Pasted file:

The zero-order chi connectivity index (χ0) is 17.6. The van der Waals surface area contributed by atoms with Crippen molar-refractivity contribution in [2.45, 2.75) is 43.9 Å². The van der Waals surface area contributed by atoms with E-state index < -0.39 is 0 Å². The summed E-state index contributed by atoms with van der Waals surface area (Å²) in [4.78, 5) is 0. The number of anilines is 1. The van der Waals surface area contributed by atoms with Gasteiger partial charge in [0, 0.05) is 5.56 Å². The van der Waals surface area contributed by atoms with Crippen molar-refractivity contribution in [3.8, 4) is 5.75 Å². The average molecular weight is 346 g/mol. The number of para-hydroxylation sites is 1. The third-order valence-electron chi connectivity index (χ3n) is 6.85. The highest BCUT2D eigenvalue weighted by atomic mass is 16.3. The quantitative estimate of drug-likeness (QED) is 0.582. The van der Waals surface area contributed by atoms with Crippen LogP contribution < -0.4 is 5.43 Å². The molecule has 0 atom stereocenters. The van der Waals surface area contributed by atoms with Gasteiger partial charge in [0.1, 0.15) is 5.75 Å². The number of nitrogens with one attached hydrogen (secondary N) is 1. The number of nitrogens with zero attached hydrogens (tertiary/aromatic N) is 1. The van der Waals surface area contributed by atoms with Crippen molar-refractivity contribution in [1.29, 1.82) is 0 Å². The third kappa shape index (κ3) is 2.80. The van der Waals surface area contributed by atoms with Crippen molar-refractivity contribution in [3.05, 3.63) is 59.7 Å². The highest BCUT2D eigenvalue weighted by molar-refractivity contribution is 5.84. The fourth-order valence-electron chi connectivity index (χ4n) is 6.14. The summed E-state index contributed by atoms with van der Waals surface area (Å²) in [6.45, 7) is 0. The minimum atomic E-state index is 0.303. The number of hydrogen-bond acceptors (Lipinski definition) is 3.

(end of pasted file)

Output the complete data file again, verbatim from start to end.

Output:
The zero-order chi connectivity index (χ0) is 17.6. The van der Waals surface area contributed by atoms with Crippen molar-refractivity contribution in [2.45, 2.75) is 43.9 Å². The van der Waals surface area contributed by atoms with E-state index < -0.39 is 0 Å². The summed E-state index contributed by atoms with van der Waals surface area (Å²) in [4.78, 5) is 0. The number of anilines is 1. The van der Waals surface area contributed by atoms with Gasteiger partial charge in [0, 0.05) is 5.56 Å². The van der Waals surface area contributed by atoms with Crippen molar-refractivity contribution in [3.8, 4) is 5.75 Å². The average molecular weight is 346 g/mol. The number of para-hydroxylation sites is 1. The third-order valence-electron chi connectivity index (χ3n) is 6.85. The highest BCUT2D eigenvalue weighted by atomic mass is 16.3. The quantitative estimate of drug-likeness (QED) is 0.582. The van der Waals surface area contributed by atoms with Crippen LogP contribution < -0.4 is 5.43 Å². The molecule has 0 atom stereocenters. The van der Waals surface area contributed by atoms with Gasteiger partial charge in [0.1, 0.15) is 5.75 Å². The number of nitrogens with one attached hydrogen (secondary N) is 1. The number of nitrogens with zero attached hydrogens (tertiary/aromatic N) is 1. The van der Waals surface area contributed by atoms with Crippen molar-refractivity contribution in [1.29, 1.82) is 0 Å². The third kappa shape index (κ3) is 2.80. The van der Waals surface area contributed by atoms with Crippen molar-refractivity contribution in [3.05, 3.63) is 59.7 Å². The highest BCUT2D eigenvalue weighted by molar-refractivity contribution is 5.84. The fourth-order valence-electron chi connectivity index (χ4n) is 6.14. The summed E-state index contributed by atoms with van der Waals surface area (Å²) in [6.45, 7) is 0. The minimum atomic E-state index is 0.303. The number of hydrogen-bond acceptors (Lipinski definition) is 3.